At a minimum, it’s safe to say the flags should be up for two months. Should your dog require additional time for training, the flags should instead remain standing for up to three months. Even if your dog is a star in following all your instructions, you wouldn’t want to rush the training.
Table of Contents
What Boundary Do the Flags Represent, Anyhow?
The invisible fence flags (usually white square-shaped flags) represent the boundary where you tested the extent of your dog’s play area before it receives any warning of any kind.
Earlier, you had determined this boundary by going outside on your lawn using a test device that came with the kit. When the test device started to beep, you planted a flag on the lawn.
You did that repeatedly at different points until you planted enough flags to give a good visual representation of the warning boundary. The flags should be spaced five to ten feet apart.
The Initial Training Period—5 to 7 Days
Ideally, you’ve already started training your dog to comply with the flag boundary. It’s recommended you train your dog to stay clear of the flags, three times a day for fifteen minutes each.
You would have a leash on your dog (use a second, ordinary collar—the receiver collar has well-rounded tips on two prongs, but best not to pull at that collar). When the dog approaches the boundary and its receiver collar starts to beep, tug back on your leash and say in a firm but gentle voice, “no no no.”
When your dog retreats back into its play area, reward it. Speak in a friendly voice, pet it the way it loves, and maybe give it some edible treats.
This initial 5 to 7 days would start the clock ticking as to how many days you would wait before removing the flags. If your dog still rushes up to the boundary after the initial 5 to 7 days, do not extend this step of the training, but move on to the static correction training phase.
The Static Correction Phase—7 Days
This time, you’d do the same as above, but have the static correction charge enabled on the collar, thus delivering a gentle jolt to your pet if it crosses too far past the flag boundary. Let your dog go by itself; do not attempt to tug it back on the leash.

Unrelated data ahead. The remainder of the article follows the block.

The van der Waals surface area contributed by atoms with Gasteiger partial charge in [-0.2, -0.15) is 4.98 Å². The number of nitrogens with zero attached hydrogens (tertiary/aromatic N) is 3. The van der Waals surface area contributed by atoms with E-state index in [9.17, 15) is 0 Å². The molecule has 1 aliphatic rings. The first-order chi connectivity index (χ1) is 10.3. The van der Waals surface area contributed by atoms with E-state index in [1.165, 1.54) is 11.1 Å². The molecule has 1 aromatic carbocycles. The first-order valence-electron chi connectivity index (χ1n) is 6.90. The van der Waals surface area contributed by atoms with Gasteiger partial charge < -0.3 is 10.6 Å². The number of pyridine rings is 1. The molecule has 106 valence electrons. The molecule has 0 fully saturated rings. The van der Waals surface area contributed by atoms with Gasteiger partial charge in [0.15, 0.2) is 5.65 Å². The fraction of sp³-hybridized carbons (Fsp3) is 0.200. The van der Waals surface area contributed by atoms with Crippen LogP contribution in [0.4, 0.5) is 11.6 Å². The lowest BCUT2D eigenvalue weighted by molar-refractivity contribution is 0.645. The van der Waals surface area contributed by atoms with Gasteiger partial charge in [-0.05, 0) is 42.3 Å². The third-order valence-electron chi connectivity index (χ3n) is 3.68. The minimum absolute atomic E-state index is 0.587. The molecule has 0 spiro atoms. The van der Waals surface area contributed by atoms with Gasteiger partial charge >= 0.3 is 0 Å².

Similarly, wait a second or two after you hear the warning beep, since there might be a short delay when the receiver collar delivers the static charge to your dog.
You can tell if the dog is experiencing a static charge; it will flinch slightly, or scratch at its neck. Then tug back the leash affixed to another collar, a regular one, on your dog’s neck and give it the positive feedback as outlined above.
If the dog isn’t responding to the static correction training well—either charging the boundary or refusing to go outside—offset the static charge settings accordingly and extend this training by another 3 to 7 days.
At this point, the flags would still have remained standing for a minimum of 12 days. It could be a maximum of 21 days, if training is more difficult than anticipated.
The Distraction Training Phase—7 Days
If your dog has cleared the two previous training phases with flying colors, then you’re ready to begin the last phase of training—distractions. This still requires a leash attached to a second, regular collar.
By distractions, we mean spectacles that excite your dog outside the boundary, such as a passing squirrel, or a ball rolling down the lawn to its end (or onto the neighbor’s lawn, if there is no physical fence).
You would do the same reinforcement techniques as in the static correction phase, but add on your own distractions or wait for hard-to-duplicate distractions (such as passing chipmunks) to happen. For example, you could throw a ball a few feet beyond the boundary line, past the flags.
There is no hard and fast rule for ending the distraction training phase. You could continue this phase for another two weeks, if necessary. Again, if your dog stops short of the flags despite the distraction, you would praise it and perhaps feed it with treats.
At this point, a minimum of 19 days, or a maximum of 28 days would have passed with the flags still standing on your lawn.
The Off-Leash Training Phase—3 Days
During this phase, you no longer affix your leash to your dog. Supervise it closely and watch it as it plays. Don’t set up any distractions for your dog intentionally.
If three days pass by and your dog is still keeping within the flag boundary, it’s doing a great job. If your dog has breached the boundary, you will have to walk up to your dog, order it to re-enter its play zone, and e-start the applicable training.
For example, if your dog wasn’t distracted but still left the play zone, re-start the static correction training phase and double-check that the static charge is working properly and at the right levels.
However, if your dog only left the play zone because it was distracted by something external (i.e. chipmunk or passing car) re-start the distraction training phase instead.
At this point, the minimum period would be 22 days.
Gradual Removal of Invisible Fence Flags
If the off-leash training goes well, you can start removing the flags, but not all at once. First, wait four weeks since the day you note “mission accomplished.”
After the four-week waiting period, remove every second flag so there is still some visualization of the boundary. Wait another five days.
After those five days, remove every second flag from the flags still remaining. Then wait another five days.
After the final waiting period of five days, you may remove all the flags.
Therefore the best-case scenario is 60 days, or about two months.